Intravenous regional anesthesia using lidocaine and clonidine

S S Reuben, R B Steinberg, J L Klatt, M L Klatt
Anesthesiology 1999, 91 (3): 654-8

BACKGROUND: Clonidine has been added to local anesthetic regimens for various peripheral nerve blocks, resulting in prolonged anesthesia and analgesia. The authors postulated that using clonidine as a component of intravenous regional anesthesia (IVRA) would enhance postoperative analgesia.

METHODS: Forty-five patients undergoing ambulatory hand surgery received IVRA with lidocaine, 0.5%, and were assigned randomly and blindly to three groups. The control group received intravenous saline, the intravenous clonidine group received 1 microg/kg clonidine intravenously, and the IVRA clonidine group received 1 microg/kg clonidine as part of the IVRA solution. After their operations, the patients' pain and sedation scores and analgesic use were recorded.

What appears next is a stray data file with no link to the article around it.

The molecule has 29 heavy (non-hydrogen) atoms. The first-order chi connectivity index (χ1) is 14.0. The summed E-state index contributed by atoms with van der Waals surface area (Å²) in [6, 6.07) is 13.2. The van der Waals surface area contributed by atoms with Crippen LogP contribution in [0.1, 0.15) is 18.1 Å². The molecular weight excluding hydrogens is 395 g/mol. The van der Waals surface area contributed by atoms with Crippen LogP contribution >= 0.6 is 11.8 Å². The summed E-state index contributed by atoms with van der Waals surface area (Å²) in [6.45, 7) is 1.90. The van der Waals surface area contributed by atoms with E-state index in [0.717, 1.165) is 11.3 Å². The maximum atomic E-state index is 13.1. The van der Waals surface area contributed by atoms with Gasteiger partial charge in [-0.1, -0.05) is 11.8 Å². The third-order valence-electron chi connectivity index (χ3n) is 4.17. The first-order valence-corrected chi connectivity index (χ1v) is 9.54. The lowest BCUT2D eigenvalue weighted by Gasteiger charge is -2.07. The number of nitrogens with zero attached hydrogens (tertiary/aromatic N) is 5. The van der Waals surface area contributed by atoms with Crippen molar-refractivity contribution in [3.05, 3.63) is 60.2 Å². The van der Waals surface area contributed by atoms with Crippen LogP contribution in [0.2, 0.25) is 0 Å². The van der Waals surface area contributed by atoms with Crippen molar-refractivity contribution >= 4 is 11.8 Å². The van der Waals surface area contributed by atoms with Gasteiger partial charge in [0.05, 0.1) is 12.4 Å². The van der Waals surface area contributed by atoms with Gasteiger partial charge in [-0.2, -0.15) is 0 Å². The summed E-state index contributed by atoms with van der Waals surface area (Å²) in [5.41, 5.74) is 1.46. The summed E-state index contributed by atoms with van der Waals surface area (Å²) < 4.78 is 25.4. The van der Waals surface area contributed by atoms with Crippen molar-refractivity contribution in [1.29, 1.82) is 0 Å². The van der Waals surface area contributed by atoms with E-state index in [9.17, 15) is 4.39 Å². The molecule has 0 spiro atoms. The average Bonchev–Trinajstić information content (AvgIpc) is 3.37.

RESULTS: Patients in the IVRA clonidine group had a significantly longer period of subjective comfort when they required no analgesics (median [range]) for 460 min (215-1,440 min), compared with 115 min (14-390 min) for the control group and 125 min (17-295 min) for the intravenous clonidine group (P<0.0001). The patients who received IVRA with clonidine reported significantly lower pain scores 1 and 2 h after tourniquet deflation compared with the other groups, and they required no fentanyl in the postanesthesia care unit. They also required fewer analgesic tablets (325 mg acetaminophen with 30 mg codeine) in the first 24 h (2+/-1, mean +/- SD) compared with the other two groups, 5+/-1 tablets (control) and 4+/-2 tablets (intravenous clonidine) (P<0.0001). No significant postoperative sedation, hypotension, or bradycardia developed in any of the patients.

CONCLUSION: The addition of 1 microg/kg clonidine to lidocaine, 0.5%, for IVRA in patients undergoing ambulatory hand surgery improves postoperative analgesia without causing significant side effects during the first postoperative day.

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